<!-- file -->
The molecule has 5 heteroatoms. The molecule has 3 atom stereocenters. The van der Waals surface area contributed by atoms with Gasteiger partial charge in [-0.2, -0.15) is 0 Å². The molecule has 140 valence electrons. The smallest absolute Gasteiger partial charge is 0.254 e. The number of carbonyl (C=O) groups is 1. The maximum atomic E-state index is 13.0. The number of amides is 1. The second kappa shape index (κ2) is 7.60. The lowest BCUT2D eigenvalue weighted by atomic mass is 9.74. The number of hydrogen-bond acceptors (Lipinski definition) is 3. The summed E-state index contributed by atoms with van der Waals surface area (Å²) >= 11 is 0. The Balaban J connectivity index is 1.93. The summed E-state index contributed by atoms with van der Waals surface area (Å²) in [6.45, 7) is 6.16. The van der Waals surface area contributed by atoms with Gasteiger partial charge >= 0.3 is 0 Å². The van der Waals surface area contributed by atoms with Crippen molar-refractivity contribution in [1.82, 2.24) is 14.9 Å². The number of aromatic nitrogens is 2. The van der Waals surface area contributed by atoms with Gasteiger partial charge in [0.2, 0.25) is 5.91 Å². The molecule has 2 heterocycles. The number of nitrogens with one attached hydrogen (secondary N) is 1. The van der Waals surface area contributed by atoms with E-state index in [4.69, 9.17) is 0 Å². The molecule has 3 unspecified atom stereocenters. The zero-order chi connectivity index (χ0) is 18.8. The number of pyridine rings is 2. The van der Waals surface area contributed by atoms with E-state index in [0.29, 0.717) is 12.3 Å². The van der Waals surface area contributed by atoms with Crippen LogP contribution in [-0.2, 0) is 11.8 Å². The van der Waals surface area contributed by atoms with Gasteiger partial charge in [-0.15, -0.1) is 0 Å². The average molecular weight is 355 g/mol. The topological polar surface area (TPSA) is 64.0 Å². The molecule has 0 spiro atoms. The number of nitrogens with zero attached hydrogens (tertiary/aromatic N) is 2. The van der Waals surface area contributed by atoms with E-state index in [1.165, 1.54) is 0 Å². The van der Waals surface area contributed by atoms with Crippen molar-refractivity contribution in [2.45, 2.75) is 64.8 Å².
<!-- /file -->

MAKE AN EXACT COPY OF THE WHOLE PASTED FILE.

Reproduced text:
The molecule has 5 heteroatoms. The molecule has 3 atom stereocenters. The van der Waals surface area contributed by atoms with Gasteiger partial charge in [-0.2, -0.15) is 0 Å². The molecule has 140 valence electrons. The smallest absolute Gasteiger partial charge is 0.254 e. The number of carbonyl (C=O) groups is 1. The maximum atomic E-state index is 13.0. The number of amides is 1. The second kappa shape index (κ2) is 7.60. The lowest BCUT2D eigenvalue weighted by atomic mass is 9.74. The number of hydrogen-bond acceptors (Lipinski definition) is 3. The summed E-state index contributed by atoms with van der Waals surface area (Å²) >= 11 is 0. The Balaban J connectivity index is 1.93. The summed E-state index contributed by atoms with van der Waals surface area (Å²) in [6.45, 7) is 6.16. The van der Waals surface area contributed by atoms with Gasteiger partial charge >= 0.3 is 0 Å². The van der Waals surface area contributed by atoms with Crippen molar-refractivity contribution in [1.82, 2.24) is 14.9 Å². The number of aromatic nitrogens is 2. The van der Waals surface area contributed by atoms with Gasteiger partial charge in [0.2, 0.25) is 5.91 Å². The molecule has 2 heterocycles. The number of nitrogens with one attached hydrogen (secondary N) is 1. The van der Waals surface area contributed by atoms with E-state index in [4.69, 9.17) is 0 Å². The molecule has 3 unspecified atom stereocenters. The zero-order chi connectivity index (χ0) is 18.8. The number of pyridine rings is 2. The van der Waals surface area contributed by atoms with E-state index in [0.29, 0.717) is 12.3 Å². The van der Waals surface area contributed by atoms with Crippen LogP contribution in [-0.2, 0) is 11.8 Å². The van der Waals surface area contributed by atoms with Gasteiger partial charge in [-0.15, -0.1) is 0 Å². The average molecular weight is 355 g/mol. The topological polar surface area (TPSA) is 64.0 Å². The molecule has 0 spiro atoms. The number of nitrogens with zero attached hydrogens (tertiary/aromatic N) is 2. The van der Waals surface area contributed by atoms with E-state index in [1.165, 1.54) is 0 Å². The van der Waals surface area contributed by atoms with Crippen molar-refractivity contribution in [2.45, 2.75) is 64.8 Å².